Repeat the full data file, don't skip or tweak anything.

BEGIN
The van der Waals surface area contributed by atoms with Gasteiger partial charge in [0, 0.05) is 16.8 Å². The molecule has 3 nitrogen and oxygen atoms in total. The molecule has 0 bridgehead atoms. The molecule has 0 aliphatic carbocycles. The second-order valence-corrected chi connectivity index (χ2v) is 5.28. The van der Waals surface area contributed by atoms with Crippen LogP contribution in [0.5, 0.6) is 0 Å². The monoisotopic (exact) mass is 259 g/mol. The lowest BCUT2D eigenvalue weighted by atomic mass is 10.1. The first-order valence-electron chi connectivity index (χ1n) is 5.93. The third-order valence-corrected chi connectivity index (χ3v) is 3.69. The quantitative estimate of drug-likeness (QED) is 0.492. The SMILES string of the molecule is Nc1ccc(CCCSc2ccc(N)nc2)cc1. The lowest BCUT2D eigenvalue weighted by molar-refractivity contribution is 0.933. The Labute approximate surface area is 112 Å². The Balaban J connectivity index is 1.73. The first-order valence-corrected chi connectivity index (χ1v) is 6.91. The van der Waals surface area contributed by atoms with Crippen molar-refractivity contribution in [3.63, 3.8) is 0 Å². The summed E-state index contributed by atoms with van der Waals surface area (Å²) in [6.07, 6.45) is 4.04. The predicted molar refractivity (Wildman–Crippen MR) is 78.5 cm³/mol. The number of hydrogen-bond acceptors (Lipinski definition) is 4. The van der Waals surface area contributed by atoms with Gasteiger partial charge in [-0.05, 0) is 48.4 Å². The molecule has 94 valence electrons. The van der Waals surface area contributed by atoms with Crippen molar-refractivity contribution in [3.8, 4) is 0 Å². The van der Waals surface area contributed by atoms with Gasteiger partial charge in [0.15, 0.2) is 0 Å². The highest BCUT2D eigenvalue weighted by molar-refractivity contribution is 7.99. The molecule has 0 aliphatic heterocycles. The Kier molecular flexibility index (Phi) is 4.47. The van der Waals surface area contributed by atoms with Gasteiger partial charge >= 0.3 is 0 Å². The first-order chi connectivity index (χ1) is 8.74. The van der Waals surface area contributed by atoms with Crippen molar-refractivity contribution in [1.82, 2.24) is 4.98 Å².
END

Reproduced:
The van der Waals surface area contributed by atoms with Gasteiger partial charge in [0, 0.05) is 16.8 Å². The molecule has 3 nitrogen and oxygen atoms in total. The molecule has 0 bridgehead atoms. The molecule has 0 aliphatic carbocycles. The second-order valence-corrected chi connectivity index (χ2v) is 5.28. The van der Waals surface area contributed by atoms with Crippen LogP contribution in [0.5, 0.6) is 0 Å². The monoisotopic (exact) mass is 259 g/mol. The lowest BCUT2D eigenvalue weighted by atomic mass is 10.1. The first-order valence-electron chi connectivity index (χ1n) is 5.93. The third-order valence-corrected chi connectivity index (χ3v) is 3.69. The quantitative estimate of drug-likeness (QED) is 0.492. The SMILES string of the molecule is Nc1ccc(CCCSc2ccc(N)nc2)cc1. The lowest BCUT2D eigenvalue weighted by molar-refractivity contribution is 0.933. The Labute approximate surface area is 112 Å². The Balaban J connectivity index is 1.73. The first-order valence-corrected chi connectivity index (χ1v) is 6.91. The van der Waals surface area contributed by atoms with Crippen molar-refractivity contribution in [3.63, 3.8) is 0 Å². The summed E-state index contributed by atoms with van der Waals surface area (Å²) in [6.07, 6.45) is 4.04. The predicted molar refractivity (Wildman–Crippen MR) is 78.5 cm³/mol. The number of hydrogen-bond acceptors (Lipinski definition) is 4. The van der Waals surface area contributed by atoms with Gasteiger partial charge in [-0.05, 0) is 48.4 Å². The molecule has 94 valence electrons. The van der Waals surface area contributed by atoms with Crippen molar-refractivity contribution in [3.8, 4) is 0 Å². The van der Waals surface area contributed by atoms with Gasteiger partial charge in [0.15, 0.2) is 0 Å². The highest BCUT2D eigenvalue weighted by molar-refractivity contribution is 7.99. The molecule has 0 aliphatic heterocycles. The Kier molecular flexibility index (Phi) is 4.47. The van der Waals surface area contributed by atoms with Gasteiger partial charge >= 0.3 is 0 Å². The first-order chi connectivity index (χ1) is 8.74. The van der Waals surface area contributed by atoms with Crippen molar-refractivity contribution in [1.82, 2.24) is 4.98 Å².